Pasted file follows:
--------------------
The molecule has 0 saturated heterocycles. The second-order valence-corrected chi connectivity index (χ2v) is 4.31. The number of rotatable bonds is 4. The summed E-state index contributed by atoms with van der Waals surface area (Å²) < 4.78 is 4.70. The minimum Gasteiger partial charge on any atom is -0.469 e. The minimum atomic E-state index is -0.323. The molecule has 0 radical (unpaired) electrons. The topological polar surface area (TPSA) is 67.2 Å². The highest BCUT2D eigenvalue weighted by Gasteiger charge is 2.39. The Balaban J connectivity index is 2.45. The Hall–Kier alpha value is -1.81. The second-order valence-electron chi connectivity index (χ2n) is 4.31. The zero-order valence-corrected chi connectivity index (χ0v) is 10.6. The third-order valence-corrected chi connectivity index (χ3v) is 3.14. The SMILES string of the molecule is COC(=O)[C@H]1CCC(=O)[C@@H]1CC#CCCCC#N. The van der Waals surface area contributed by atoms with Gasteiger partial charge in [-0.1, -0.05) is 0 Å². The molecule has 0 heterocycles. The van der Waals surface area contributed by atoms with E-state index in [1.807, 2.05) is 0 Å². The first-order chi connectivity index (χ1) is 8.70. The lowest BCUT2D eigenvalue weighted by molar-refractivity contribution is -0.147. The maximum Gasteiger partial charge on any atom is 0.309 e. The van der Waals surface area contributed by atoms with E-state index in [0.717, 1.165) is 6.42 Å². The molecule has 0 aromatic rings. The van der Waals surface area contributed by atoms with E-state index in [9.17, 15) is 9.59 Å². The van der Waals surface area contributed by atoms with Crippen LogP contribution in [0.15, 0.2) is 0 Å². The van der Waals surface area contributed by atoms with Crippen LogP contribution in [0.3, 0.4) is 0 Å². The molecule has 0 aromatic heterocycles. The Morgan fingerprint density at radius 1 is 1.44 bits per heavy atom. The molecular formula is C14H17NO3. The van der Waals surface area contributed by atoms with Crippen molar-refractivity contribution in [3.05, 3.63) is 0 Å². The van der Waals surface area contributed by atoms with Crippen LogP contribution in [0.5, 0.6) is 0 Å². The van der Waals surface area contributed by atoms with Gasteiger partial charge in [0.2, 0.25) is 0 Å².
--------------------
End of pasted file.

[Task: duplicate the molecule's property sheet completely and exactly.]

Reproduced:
The molecule has 0 saturated heterocycles. The second-order valence-corrected chi connectivity index (χ2v) is 4.31. The number of rotatable bonds is 4. The summed E-state index contributed by atoms with van der Waals surface area (Å²) < 4.78 is 4.70. The minimum Gasteiger partial charge on any atom is -0.469 e. The minimum atomic E-state index is -0.323. The molecule has 0 radical (unpaired) electrons. The topological polar surface area (TPSA) is 67.2 Å². The highest BCUT2D eigenvalue weighted by Gasteiger charge is 2.39. The Balaban J connectivity index is 2.45. The Hall–Kier alpha value is -1.81. The second-order valence-electron chi connectivity index (χ2n) is 4.31. The zero-order valence-corrected chi connectivity index (χ0v) is 10.6. The third-order valence-corrected chi connectivity index (χ3v) is 3.14. The SMILES string of the molecule is COC(=O)[C@H]1CCC(=O)[C@@H]1CC#CCCCC#N. The van der Waals surface area contributed by atoms with Gasteiger partial charge in [-0.1, -0.05) is 0 Å². The molecule has 0 heterocycles. The van der Waals surface area contributed by atoms with E-state index in [1.807, 2.05) is 0 Å². The first-order chi connectivity index (χ1) is 8.70. The lowest BCUT2D eigenvalue weighted by molar-refractivity contribution is -0.147. The maximum Gasteiger partial charge on any atom is 0.309 e. The van der Waals surface area contributed by atoms with E-state index in [0.717, 1.165) is 6.42 Å². The molecule has 0 aromatic rings. The van der Waals surface area contributed by atoms with E-state index in [9.17, 15) is 9.59 Å². The van der Waals surface area contributed by atoms with Crippen LogP contribution in [0.15, 0.2) is 0 Å². The van der Waals surface area contributed by atoms with Crippen LogP contribution in [0.3, 0.4) is 0 Å². The molecule has 0 aromatic heterocycles. The Morgan fingerprint density at radius 1 is 1.44 bits per heavy atom. The molecular formula is C14H17NO3. The van der Waals surface area contributed by atoms with Crippen molar-refractivity contribution in [3.05, 3.63) is 0 Å². The van der Waals surface area contributed by atoms with Crippen LogP contribution in [0.5, 0.6) is 0 Å². The van der Waals surface area contributed by atoms with Gasteiger partial charge in [0.2, 0.25) is 0 Å².